County sheriff is subject of inquiry State prosecutor looking into release of records, Pepersack's role in movie

October 06, 1998|By Joan Jacobson | Joan Jacobson,SUN STAFF

The state prosecutor has begun an inquiry into Baltimore County Sheriff Norman M. Pepersack Jr. for releasing disciplinary records of a former deputy sheriff who is running against him, and for his potentially improper appearance in an amateur mystery movie.

"We're in the process of determining if the purported conduct rises to the level of misconduct," James I. Cabezas, chief of investigation for the prosecutor's office, said yesterday.

Cabezas said the initial inquiry will "determine whether there is .. sufficient cause to conduct a criminal investigation."

The two-pronged inquiry comes during a campaign between Pepersack, the eight-year Republican incumbent, and Democratic opponent Anne K. Strasdauskas, a former deputy sheriff who resigned last month to run against her boss.

Pepersack fired Strasdauskas a year ago for failing to turn in her radio on time, but she was reinstated by court order a month ago.

Cabezas said his inquiry was prompted by Strasdauskas and her lawyer, who complained to him about the release of the records and gave him a videotape of the movie.

Cabezas said he will look for "corrupt behavior" in Pepersack's involvement with the movie and in his release two weeks ago of 11 disciplinary charges the sheriff had yet to bring against Strasdauskas.

The charges ranged from obtaining motor vehicle information for personal use from police computer systems to parking in a handicap space and talking too loudly and using the telephone in a judge's chambers.

Pepersack -- who said he was unaware of the inquiry before yesterday -- said his release of the charges was legal, and said an assistant attorney general assigned to the sheriff's department advised him that he could make them public.

Strasdauskas and her lawyer have accused the sheriff of violating his rules and regulations, which order that such records be confidential.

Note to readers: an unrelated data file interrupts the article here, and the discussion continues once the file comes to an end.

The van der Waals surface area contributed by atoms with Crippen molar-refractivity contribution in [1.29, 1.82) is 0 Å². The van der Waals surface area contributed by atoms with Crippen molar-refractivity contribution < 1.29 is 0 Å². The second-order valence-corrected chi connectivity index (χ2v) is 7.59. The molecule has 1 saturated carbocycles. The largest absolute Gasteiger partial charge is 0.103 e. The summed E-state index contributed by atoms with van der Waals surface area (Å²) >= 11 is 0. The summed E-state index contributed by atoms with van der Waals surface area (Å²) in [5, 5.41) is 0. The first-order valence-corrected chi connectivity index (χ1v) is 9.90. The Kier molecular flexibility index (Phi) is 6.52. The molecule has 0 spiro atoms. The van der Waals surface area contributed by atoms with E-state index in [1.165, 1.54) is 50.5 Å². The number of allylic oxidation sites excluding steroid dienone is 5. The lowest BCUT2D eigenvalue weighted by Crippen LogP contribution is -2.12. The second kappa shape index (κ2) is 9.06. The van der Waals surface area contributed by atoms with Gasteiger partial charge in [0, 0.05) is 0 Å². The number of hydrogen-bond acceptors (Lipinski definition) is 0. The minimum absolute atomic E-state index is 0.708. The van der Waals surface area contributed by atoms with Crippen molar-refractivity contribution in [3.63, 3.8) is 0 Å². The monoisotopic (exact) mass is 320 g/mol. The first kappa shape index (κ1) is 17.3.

The second part of the special prosecutor's inquiry involves "Handyman," a low-budget murder-mystery movie released a year ago in which Pepersack and three deputies appear briefly. Pepersack and the sheriff's office also were thanked in the credits.

Cabezas said his inquiry involves whether Pepersack used his office for personal gain.

The two-hour movie was filmed by attorney Joel Denning. Jack McClernan, a lawyer and former deputy sheriff who was found guilty of failure to pay child support last year, wrote the script. McClernan ran unsuccessfully for sheriff in the Democratic primary.

Pepersack said yesterday that he was not paid for his appearance in "Handyman." The filming, he said, took "no more than a half-hour" of his time.

He said his appearance in the film was in a scene in which he and three deputies acted as police officers investigating a homicide. "I had nothing to do with anything else in that film," he said.

Pepersack questioned the timing of the inquiry on the movie -- during his run for re-election.

"I find it entertaining that now it's being brought up," he said.

Strasdauskas said she turned a copy of the movie over to Cabezas last week after it appeared anonymously in a plastic bag, hanging from her mailbox.

She said she had no idea what the video was until she played it. She said she initially watched it with her elderly mother, but turned it off when a nude scene appeared on the screen.

"Law-enforcement agencies are always making movies, but I would not label this as educational," Strasdauskas said.

Pepersack said he was unaware until after the movie was released that it would have nudity. The film contains massage parlor and strip bar scenes that did not include sheriff's department employees.

Pub Date: 10/06/98

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